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European Journal of Law Reform


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Issue 4, 2016 Expand all abstracts
Article

Credibility of Sunnah

Keywords Sunnah, Hadith, traditions of Prophet Muhammad, sources of Islamic Law, rules of Hadith acceptance
Authors Ahmad Alomar
AbstractAuthor's information

    Islamic Law (Sharia) consists primarily of the Qur’an, the actual word of God revealed to Prophet Muhammad during his lifetime. The Qur’an itself is relatively short, compact and immutable. It was revealed in Classical Arabic and in a very poetic and elaborate format. Many parts of it are not easy to understand even for educated speakers of Arabic. In order to understand the meaning of some of its provisions and to be able to apply its teachings to changing times and societies, recourse is often made to other sources of Islamic law, first and foremost the Sunnah, or traditions of the Prophet Muhammad. The Sunnah consists of historic records of things the Prophet did or said in various situations during his lifetime. Because of the Prophet’s exalted position as God’s messenger, his words and deeds are considered supreme guidance for Muslims anywhere, as they are seeking to understand the teachings of Islam and its application to their lives. The problem with the Sunnah is, however, that the historic record of the words and deeds of the Prophet is not always clear and reliable. Therefore, giving the force of law to these words and deeds can be problematic. Distinguishing reliable and unreliable Sunnah is critically important. Muslim believe in many hadiths that may directly contradict the Qur’an, scientific evidence, fundamental principles of law and human rights, or each other. This article examines the Sunnah and the science of verifying hadith and argues that a more cautious approach should be taken and that Muslims around the world are being taught many rules that are supposedly rules of Islamic law where at the very least we cannot be sure. Instead of declaring thousands of weak hadith to be binding elements of Islamic law, we should be more discerning between strong and weak hadith and only treat those that are verifiable as binding. Other rules can still be persuasive if they meet certain conditions, in particular compatibility with the Qur’an itself, but they must not be used to impose rules on Muslims against their will, let alone against the provisions of the Qur’an.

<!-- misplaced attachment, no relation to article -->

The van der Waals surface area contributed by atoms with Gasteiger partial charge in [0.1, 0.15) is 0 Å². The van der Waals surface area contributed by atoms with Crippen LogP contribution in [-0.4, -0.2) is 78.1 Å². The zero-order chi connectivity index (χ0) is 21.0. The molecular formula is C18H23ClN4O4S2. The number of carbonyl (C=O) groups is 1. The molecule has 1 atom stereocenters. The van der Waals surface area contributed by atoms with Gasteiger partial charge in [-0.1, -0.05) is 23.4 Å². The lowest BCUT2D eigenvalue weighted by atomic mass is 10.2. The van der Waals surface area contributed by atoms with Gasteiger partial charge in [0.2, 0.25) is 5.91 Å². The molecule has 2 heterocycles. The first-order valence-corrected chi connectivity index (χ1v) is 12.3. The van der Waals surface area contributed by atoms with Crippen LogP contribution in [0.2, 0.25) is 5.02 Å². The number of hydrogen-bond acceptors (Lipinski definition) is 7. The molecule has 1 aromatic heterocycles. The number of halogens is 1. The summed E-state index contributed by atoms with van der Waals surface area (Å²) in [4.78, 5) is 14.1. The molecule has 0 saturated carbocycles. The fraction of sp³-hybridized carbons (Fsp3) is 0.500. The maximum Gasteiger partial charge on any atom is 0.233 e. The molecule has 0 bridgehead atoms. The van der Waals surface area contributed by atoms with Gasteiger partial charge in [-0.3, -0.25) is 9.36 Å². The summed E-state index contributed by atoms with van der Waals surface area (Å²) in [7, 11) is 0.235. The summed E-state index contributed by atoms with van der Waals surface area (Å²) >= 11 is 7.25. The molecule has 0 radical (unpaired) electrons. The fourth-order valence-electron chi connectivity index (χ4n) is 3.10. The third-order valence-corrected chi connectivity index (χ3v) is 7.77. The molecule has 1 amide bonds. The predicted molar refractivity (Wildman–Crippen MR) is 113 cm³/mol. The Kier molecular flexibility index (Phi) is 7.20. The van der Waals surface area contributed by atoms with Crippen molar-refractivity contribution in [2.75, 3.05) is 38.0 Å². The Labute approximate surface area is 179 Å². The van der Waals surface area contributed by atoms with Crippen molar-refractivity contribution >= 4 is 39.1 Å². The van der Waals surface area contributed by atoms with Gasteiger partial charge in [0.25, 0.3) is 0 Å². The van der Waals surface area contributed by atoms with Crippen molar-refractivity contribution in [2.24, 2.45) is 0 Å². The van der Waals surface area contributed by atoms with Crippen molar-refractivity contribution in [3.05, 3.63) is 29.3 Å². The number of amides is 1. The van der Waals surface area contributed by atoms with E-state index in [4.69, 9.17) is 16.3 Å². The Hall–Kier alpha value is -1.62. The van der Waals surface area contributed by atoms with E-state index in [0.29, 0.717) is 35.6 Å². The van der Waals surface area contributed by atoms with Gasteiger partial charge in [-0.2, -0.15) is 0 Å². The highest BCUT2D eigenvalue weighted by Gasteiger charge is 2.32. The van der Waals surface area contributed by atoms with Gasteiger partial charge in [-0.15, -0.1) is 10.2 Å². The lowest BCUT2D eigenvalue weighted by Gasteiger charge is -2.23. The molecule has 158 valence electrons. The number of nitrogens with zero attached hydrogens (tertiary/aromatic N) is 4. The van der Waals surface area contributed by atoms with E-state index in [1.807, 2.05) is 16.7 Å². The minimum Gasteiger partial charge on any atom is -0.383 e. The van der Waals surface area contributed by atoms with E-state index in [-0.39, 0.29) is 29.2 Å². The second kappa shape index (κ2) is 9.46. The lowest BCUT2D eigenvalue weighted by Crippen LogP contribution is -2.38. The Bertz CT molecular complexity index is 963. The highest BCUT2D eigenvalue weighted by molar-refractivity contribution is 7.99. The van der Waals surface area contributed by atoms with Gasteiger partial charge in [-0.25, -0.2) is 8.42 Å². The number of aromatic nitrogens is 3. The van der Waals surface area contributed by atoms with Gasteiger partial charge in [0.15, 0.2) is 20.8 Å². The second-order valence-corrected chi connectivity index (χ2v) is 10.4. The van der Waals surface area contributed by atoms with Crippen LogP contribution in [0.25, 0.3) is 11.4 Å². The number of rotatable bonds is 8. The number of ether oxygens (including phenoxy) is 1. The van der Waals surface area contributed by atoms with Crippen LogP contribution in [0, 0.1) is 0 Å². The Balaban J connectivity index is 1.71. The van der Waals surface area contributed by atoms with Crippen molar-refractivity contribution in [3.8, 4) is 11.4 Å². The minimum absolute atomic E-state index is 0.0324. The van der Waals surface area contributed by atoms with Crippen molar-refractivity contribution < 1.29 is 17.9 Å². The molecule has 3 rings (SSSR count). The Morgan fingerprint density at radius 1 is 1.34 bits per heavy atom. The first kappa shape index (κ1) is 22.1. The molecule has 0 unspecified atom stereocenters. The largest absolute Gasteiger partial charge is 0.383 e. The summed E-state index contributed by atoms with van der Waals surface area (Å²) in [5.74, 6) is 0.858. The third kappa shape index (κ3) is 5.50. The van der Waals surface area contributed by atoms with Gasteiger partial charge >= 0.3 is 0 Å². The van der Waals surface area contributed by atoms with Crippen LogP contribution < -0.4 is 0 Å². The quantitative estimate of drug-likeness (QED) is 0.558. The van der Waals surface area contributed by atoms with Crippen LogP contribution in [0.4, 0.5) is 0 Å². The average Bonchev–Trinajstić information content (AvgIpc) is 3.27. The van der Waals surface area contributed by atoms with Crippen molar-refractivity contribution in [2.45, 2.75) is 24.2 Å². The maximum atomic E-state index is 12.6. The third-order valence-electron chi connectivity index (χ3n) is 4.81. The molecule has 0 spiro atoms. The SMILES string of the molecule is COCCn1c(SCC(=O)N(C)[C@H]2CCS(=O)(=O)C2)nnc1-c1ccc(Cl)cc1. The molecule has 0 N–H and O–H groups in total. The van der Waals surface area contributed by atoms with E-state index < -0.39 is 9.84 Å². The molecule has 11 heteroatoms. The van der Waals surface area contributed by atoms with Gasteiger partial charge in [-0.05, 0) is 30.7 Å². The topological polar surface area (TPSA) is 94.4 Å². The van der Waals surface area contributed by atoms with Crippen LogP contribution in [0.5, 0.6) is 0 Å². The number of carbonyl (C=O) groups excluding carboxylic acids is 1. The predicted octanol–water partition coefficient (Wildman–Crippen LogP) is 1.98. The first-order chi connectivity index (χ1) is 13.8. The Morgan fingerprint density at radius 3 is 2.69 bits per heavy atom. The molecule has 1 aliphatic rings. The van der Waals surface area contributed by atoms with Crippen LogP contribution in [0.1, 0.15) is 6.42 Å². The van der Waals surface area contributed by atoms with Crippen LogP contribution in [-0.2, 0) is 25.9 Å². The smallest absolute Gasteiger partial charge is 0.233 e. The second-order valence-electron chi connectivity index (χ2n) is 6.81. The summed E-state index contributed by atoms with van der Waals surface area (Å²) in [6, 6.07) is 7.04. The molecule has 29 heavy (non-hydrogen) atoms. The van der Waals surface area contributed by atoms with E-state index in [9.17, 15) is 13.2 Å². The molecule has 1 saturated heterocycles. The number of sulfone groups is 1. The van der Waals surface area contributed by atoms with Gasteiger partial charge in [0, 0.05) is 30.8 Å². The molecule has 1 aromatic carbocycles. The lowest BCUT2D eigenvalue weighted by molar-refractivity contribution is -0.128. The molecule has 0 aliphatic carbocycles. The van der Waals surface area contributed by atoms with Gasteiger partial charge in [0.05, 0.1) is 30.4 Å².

Ahmad Alomar
S.J.D Candidate at IU McKinney School of Law, Faculty Member at King Fahd University of Petroleum and Minerals.
Article

ChAFTA, Trade, and Food Safety

When the Rubber Hits the Road

Keywords food safety laws in China and implementation issues, China-Australia Free Trade Agreement (ChAFTA), agricultural trade, corporate social responsibility, collaborative governance
Authors Ying Chen
AbstractAuthor's information

    Over the past decade, food safety has evolved into a compelling issue in China. The Chinese government has been committed to strengthening the regulatory framework. A series of laws and regulations ensuring the quality and safety of food in the interests of public health have been promulgated. However, a fairly comprehensive set of laws, along with harsh punishments, does not substantially deter food safety violations. Rather, foodborne illnesses continue to occur on a daily basis. How to improve food safety has become China’s national priority; it is also the main focus of this research. This article determines that one of the main obstacles to food safety is poor implementation of laws. It identifies the external and internal impediments to food safety governance in China. It further proposes an evolving series of potential solutions. Externally, weak enforcement undermines the credibility of the food safety laws. Internally, food manufacturers and distributors in China lack the sense of corporate social responsibility (CSR). To effectively reduce or even remove the external impediment, it is imperative to improve the overall governance in various sectors. As for the internal impediment, incorporating CSR principles into business operations is vital for food safety governance. In fact, the enforcement of many regional trade agreements, in particular, the enforcement of China–Australia FTA (ChAFTA) will largely increase market share of Australian food products in China. Undoubtedly, Chinese food businesses will face unprecedented competition. The pressure to gain competitive advantages in food markets yields an enormous change in motivation for Chinese food businesses. Chinese food companies will ultimately be forced to ‘voluntarily’ integrate CSR principles into their business operations. A significant change in the food sector is expected to be seen within the next decade. The article concludes that better practice in food safety governance in China requires two essential elements: a comprehensive regulatory and cooperative framework with essential rules and institutions, and an effective implementation mechanism involving both the public and private sectors.